And act this year to simplify absentee voting procedures.
The three judges were unanimous on Monday, and bluntly clear: In their view, Norm Coleman's claim that more rejected absentee ballots belong in the U.S. Senate election count is without legal merit. Al Franken is entitled to receive a certificate of election, the judges said.
Coleman vigorously disagrees, and alleges that some 4,400 absentee voters have been wrongfully disenfranchised. The gravity of his charge, and the need for this election contest to end with a result that Minnesotans widely accept as credible, make a Minnesota Supreme Court review of the district court panel's decision worthwhile.
We add this caveat: That review should be conducted with as much expedition as appellate jurists can muster. Coleman has a right to appeal, and the absentee voters whose ballots he seeks to add to the count have a right to serious consideration under the law.
But those rights stand in increasingly evident tension with Minnesota's constitutional right to dual representation in the U.S. Senate.
Sen. Amy Klobuchar has performed an admirable solo act. Still, two voices are better than one when it comes to securing federal funding for Minnesota projects, or representing this state's particular perspective on issues ranging from health care to immigration to military and veterans' affairs.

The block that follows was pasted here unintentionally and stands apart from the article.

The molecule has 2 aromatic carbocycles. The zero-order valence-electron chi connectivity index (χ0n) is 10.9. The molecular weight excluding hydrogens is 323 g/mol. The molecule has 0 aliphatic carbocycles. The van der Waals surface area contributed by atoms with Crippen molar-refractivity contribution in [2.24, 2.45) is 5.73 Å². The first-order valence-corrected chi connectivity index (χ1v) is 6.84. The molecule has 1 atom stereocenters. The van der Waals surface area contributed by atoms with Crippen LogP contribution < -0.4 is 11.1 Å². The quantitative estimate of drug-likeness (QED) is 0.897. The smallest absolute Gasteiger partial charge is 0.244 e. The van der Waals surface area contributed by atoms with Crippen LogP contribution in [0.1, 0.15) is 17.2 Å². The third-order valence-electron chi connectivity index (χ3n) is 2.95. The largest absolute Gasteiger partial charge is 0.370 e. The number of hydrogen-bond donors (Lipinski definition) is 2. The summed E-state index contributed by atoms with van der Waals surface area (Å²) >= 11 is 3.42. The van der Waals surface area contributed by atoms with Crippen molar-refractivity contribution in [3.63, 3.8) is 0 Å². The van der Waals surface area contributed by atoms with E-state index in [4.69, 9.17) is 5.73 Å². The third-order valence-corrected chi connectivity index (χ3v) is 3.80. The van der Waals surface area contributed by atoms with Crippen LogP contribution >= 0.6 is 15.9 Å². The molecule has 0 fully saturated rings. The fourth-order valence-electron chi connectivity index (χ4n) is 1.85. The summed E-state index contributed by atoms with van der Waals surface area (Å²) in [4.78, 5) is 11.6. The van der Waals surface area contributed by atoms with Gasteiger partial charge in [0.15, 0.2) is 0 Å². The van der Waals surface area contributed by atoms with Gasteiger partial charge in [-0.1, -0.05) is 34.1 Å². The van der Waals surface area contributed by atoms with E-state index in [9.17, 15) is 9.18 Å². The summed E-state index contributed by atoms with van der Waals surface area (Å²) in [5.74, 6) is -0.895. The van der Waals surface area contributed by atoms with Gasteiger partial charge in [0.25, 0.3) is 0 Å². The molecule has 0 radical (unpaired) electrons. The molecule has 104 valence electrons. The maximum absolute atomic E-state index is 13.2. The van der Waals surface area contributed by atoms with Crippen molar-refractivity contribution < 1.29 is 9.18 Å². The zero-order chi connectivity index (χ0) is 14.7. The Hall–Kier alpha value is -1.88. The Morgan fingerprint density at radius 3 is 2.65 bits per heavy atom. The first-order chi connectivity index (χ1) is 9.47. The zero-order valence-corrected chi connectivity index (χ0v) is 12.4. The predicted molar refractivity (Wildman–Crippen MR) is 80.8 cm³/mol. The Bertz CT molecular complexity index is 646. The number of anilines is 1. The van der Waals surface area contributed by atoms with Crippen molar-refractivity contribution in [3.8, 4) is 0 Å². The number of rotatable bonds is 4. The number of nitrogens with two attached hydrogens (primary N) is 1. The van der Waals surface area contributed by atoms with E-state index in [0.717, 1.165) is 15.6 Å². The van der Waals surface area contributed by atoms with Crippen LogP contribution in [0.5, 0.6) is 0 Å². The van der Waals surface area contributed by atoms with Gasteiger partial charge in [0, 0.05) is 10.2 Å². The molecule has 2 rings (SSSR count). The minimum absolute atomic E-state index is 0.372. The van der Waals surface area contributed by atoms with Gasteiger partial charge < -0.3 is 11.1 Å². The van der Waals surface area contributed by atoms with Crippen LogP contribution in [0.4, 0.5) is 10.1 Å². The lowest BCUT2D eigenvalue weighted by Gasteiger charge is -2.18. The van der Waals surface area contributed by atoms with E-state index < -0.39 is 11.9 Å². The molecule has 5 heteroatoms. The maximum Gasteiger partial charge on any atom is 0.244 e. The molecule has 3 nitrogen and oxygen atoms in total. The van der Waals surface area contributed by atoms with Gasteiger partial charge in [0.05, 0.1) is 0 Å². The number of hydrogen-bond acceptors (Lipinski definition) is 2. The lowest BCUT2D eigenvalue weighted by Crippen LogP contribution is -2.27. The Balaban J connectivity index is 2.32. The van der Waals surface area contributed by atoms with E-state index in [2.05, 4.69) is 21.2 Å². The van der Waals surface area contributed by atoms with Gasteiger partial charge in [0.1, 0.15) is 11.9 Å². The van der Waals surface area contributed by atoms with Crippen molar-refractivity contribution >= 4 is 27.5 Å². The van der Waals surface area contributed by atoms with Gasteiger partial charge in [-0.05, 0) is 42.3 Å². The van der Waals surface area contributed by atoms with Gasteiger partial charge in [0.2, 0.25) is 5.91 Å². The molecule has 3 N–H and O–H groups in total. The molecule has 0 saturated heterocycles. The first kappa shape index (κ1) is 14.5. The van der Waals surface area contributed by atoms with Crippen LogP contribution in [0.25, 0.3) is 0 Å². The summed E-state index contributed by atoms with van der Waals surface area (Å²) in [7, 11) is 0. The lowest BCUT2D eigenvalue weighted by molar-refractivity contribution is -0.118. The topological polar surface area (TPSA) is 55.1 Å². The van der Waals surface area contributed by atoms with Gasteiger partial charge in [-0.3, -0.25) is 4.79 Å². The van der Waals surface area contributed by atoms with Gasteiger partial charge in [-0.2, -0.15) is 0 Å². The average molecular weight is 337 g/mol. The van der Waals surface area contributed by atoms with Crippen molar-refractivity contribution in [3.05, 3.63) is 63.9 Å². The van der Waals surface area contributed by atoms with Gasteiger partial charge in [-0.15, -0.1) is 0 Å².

Minnesotans are eager, too, for the assurance the courts can provide that this state's elections are as good as they claim to be. Minnesotans boast about elections administered competently, fairly and impartially, with as much consistency as decentralized human endeavors can afford. Those bragging rights are on trial in this Senate contest.
Monday's undivided ruling goes a long way toward vindicating Minnesota's election system. Three respected, veteran district court judges, appointed by three governors with differing partisan ties, took testimony from 142 witnesses, collected 1,717 exhibits and examined more than 19,000 pages of pleadings, motions and briefs.
They came to a unanimous conclusion: "The overwhelming weight of the evidence indicates that the November 4, 2008 election was conducted fairly, impartially and accurately. ... The citizens of Minnesota should be proud of their election system."
Pride should not be blind to the possibility of improvement. Minnesota's absentee-ballot procedures are too complicated. They present voters with too many possibilities of unintentional errors. While the courts make haste to give Coleman's contentions another state review, the Legislature and governor should collaborate with similar urgency on revisions that would reduce the absentee-ballot error rate in the next state general election.
The Opinion section is produced by the Editorial Department to foster discussion about key issues. The Editorial Board represents the institutional voice of the Star Tribune and operates independently of the newsroom.